A recent change to federal law permits local school districts and charter schools to enter into public-private partnerships to take advantage of tax-exempt bonds for developing new school facilities as well as renovating, refurbishing, and equipping existing ones.
The change was made to stimulate private sector involvement in school construction and renovation. Unmet needs in this area total $127 billion nationwide, according to an estimate from the National Center for Education Statistics (NCES), which also reports 75 percent of the nation’s schools need funds to bring their buildings into “good overall condition.”
A provision in Section 422 of the “Economic Growth and Tax Relief Reconciliation Act of 2001” expanded the definition of “an exempt facility bond” to include bonds issued for qualified public educational facilities. Exempt facilities typically are large public works, such as solid waste disposal plants and water pumping stations, which often receive a mix of private investment and public assistance. The new bonds for public educational facilities share this partnership feature with existing exempt facility bonds.
Under the 2001 Act, a qualified public educational facility is defined as any school facility which is: (a) Part of a public elementary school or a public secondary school, and (b) Owned by a private, for-profit corporation pursuant to a public-private partnership agreement with a state or local educational agency (LEA).
A satisfactory public-private partnership agreement is one where the private entity agrees to do one or more of the following: construct, rehabilitate, refurbish, or equip a school facility. At the end of the agreement, the private entity must transfer the school facility to the LEA for no additional consideration.
A school facility is any school building or functionally related facility and land, including any facilities used primarily for school events, such as stadiums. That broad definition allows the bond proceeds to be used for nearly any school-related capital investment. However, to maintain tax-exempt status, the bonds must comply with Internal Revenue Service regulations governing the use and purposes of tax-exempt bonds.
These tax-exempt facility bonds are not counted against a state’s private activity volume cap but instead have their own individual caps. In the case of qualified public educational facility bonds, that limit is equal to $10 multiplied by state population. Based on the 2000 population count, this gives a potential nationwide total for these bonds of $2.8 billion.
The result of the law change is that state and local governments can issue private activity tax-exempt bonds for school construction. Charter schools will be able to take advantage of these bonds where there is state participation in the development of educational facilities or where the LEA is favorably disposed towards charter schools. However, finding a private partner and forming a public-private partnership is a challenging undertaking.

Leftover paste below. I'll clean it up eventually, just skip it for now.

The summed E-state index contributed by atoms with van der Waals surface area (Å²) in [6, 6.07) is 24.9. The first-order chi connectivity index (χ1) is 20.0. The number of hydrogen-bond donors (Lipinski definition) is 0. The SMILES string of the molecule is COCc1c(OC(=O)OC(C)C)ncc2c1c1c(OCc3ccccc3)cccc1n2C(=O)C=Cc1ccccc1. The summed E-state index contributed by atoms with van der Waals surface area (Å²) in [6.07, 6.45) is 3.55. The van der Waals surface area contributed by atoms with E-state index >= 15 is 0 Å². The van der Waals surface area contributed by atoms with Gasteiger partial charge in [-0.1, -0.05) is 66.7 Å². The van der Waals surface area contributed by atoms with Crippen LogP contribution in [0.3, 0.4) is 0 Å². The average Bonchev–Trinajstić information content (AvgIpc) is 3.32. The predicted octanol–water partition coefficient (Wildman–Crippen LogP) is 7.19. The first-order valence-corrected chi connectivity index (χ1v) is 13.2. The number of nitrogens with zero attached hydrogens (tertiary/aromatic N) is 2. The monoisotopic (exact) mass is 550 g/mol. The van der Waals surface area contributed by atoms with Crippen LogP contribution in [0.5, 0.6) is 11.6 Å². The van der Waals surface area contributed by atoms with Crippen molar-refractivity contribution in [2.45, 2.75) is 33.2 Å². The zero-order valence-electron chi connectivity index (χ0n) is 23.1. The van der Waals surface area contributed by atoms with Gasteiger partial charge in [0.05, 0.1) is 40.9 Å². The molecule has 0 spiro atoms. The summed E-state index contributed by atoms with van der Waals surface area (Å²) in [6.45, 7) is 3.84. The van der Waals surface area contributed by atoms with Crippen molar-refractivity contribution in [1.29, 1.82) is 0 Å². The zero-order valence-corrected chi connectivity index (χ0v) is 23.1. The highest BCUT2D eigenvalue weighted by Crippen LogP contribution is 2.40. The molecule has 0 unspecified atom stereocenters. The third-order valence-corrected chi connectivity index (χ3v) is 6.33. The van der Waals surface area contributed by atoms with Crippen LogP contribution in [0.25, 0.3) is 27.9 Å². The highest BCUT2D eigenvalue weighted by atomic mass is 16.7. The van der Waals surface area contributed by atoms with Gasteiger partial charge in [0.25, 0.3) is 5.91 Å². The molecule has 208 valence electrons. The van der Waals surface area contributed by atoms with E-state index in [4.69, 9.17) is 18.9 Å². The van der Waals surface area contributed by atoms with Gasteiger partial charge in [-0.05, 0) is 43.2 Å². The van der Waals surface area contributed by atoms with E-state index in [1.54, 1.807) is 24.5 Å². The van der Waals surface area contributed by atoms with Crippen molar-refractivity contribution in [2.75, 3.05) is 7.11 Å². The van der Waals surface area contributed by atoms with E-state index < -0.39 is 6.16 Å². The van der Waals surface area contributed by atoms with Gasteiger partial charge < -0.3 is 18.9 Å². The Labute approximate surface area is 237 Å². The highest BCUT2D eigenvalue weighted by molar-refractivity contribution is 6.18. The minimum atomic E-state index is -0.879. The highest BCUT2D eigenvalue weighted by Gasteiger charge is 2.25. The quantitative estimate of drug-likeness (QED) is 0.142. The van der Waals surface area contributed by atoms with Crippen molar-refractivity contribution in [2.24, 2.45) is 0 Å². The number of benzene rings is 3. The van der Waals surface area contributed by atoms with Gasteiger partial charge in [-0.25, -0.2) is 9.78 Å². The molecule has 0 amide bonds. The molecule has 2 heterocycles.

The definition of a “public-private development partnership” incorporates several features, including:
- the close collaboration of a public entity and a private entity;
- structuring, negotiating, and implementing the project;
- finance, design, and construction; and
- operation of the completed facility.
Many public-private developments are complex undertakings that involve accommodations of multiple competing interests in order to produce a successful partnership deal structure. It is not necessarily a matter of finding middle ground but, typically, of finding a creative way to solve a unique mix of problems.
Every public-private partnership is different and every deal structure must be customized to meet the objectives of the individual public and private partners. It is the ability to specifically tailor partnerships that makes this public-private finance and development approach so attractive. The level of responsibility of each partner can be designed to accommodate their individual capacities to perform and their desired levels of involvement.
To make this approach work, charter school operators must understand the financial responsibilities and risks involved in the development process. They also must invest time and energy in seeking out reliable partners for facility development. The payoff is the ability to tap into private activity bonds, which gives them greater options for creating suitable permanent facilities.
Mark Howard has specialized in the development of commercial properties since 1980. He owns and operates M.H. Realty Associates, Inc. in Tamarac, Florida. Readers with questions on facilities and finances are encouraged to contact him directly at [email protected]. The most frequent questions about common problems will be included in future columns.